Following the fundamental way the Lightning Network works means that you would have to deposit funds with each new person you want to transact with. 

That’s not the case, as the lightning network allows users to connect to people through intermediary channels.  

So, let’s say person A wants to send some BTC to person D through the lightning channel. In this case, person A doesn’t have to open a new direct channel but to find their path. So, if A is connected to person B, B to C, and C to D, person A can reach person D through B and C’ channels. 

This network effect employed by the lightning network makes the system globally scalable. 

Lightning Network is activated on Bitcoin 

Technically, the mainnet of Bitcoin Lightning Network was launched in 2018. However, there are dozens of code vulnerabilities, although it is fully operational.  

That’s why many believe the current Bitcoin Lightning network is only a beta.   

Despite all that, prominent exchanges such as Kraken, Bitfinex, and Bitstamp have started supporting the Lightning Network. Even the El Salvador government has introduced a wallet utilizing the Lightning Network protocol while allowing citizens to use other Bitcoin Lightning wallets. And in terms of usage, as of December 2022, there are around 12,000 routing nodes and 84,000 channels worldwide.

Does BTC Lightning Network have fees? 

Bitcoin miners have two sources of income: 

  • The reward from creating a new block which gets lower with every halving; 
  • The fees from the transaction confirmation. 

Therefore, some fear that Bitcoin mining will stop being profitable because of the Lightning Network.  

And although it looks like The Bitcoin Lightning Network will take away the fee-based income source, that’s not the case. 

The on-chain will broadcast an opening transaction and a closing transaction. So, the confirming transaction confirmation will still stand. But the network won’t overload with countless tiny transactions.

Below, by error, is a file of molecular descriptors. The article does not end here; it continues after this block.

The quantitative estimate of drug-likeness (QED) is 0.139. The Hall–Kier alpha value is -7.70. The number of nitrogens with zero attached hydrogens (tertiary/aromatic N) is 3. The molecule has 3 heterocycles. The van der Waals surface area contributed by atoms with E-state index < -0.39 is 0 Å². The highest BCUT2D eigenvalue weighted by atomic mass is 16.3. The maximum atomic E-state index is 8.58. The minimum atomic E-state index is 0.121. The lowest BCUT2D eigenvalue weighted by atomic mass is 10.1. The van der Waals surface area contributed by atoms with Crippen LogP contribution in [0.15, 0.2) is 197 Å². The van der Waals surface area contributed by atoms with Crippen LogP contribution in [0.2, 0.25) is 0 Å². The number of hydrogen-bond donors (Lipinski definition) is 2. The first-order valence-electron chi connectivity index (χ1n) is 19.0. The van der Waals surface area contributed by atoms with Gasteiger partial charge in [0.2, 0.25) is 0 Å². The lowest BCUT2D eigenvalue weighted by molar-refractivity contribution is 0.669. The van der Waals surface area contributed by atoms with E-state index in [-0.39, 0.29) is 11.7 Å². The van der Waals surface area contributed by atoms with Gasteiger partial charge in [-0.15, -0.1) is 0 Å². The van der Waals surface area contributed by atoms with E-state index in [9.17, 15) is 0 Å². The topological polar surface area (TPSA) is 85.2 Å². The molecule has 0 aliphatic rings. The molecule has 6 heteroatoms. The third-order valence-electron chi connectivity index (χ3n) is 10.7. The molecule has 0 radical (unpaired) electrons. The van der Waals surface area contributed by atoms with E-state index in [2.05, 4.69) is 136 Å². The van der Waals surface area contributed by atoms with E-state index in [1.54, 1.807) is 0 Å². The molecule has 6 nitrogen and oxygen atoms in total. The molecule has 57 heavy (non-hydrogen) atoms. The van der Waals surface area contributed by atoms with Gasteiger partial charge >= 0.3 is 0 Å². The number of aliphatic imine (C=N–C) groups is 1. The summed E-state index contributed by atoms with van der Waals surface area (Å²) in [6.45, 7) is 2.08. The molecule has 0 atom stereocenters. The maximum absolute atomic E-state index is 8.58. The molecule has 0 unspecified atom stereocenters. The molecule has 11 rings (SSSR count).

To make BTC friendly to casual users, a small $50 transaction can take place off-chain. After 10 transactions, the channel can be closed at a less busy time and broadcast for $500 with a small fee. 

The Routing Fee Economics is quite complicated regarding Bitcoin Lightning Network transaction fees. Depending on the nodes and the length of the route you choose, you can pay no fees or a small fee for an instant transaction. The routing nodes establish the fees, which pile up depending on your route. The fees are either fixed, like 1 Satoshi per transaction, or a percentage of the amount transferred. 

Pros and Cons 

The Lightning Network is not perfect, but it solves the scalability issue that most cryptocurrencies face. 


The fees are considerably smaller on the Lightning Network, allowing users to use Bitcoin for small casual spendings. 

The instant transactions brought by the Lightning Network’s direct channels will help users settle transfers simultaneously without awaiting confirmation for the smallest spendings.  

The insane scalability proposed by the Lightning Network supposes that the Lightning Network will be able to handle heights of at least 1 million transactions per second.   


The Lightning Network has code vulnerabilities. Although the mainnet was launched in 2018, it’s still buggy and can be intimidating for the average BTC holder. On November 1, all Lightning Network LND node operators received an emergency update after a severe bug caused LND nodes to fall out of sync chain. The network has faced its second critical bug in less than a month. 

The complexity of channels can get overwhelming. If you do not open a direct channel to another user but use intermediary channels, you will obtain a route formed by several routing nodes. Although you chose the route, the fees still pile up, and sometimes it can feel more expensive using the Lightning Network than the main blockchain.  

The Lightning Network is quite centralized. You can only send your transaction through channels with a larger deposit than the amount you send. So, that makes the traffic go through a few custodial intermediaries with large-cap channels. It improves the performance, but as it is right now, the Lightning Network will suffer tremendously if the custodians decide to close the channels for any reason. 

* The information in this article and the links provided are for general information purposes only and should not constitute any financial or investment advice. We advise you to do your own research or consult a professional before making financial decisions. Please acknowledge that we are not responsible for any loss caused by any information present on this website.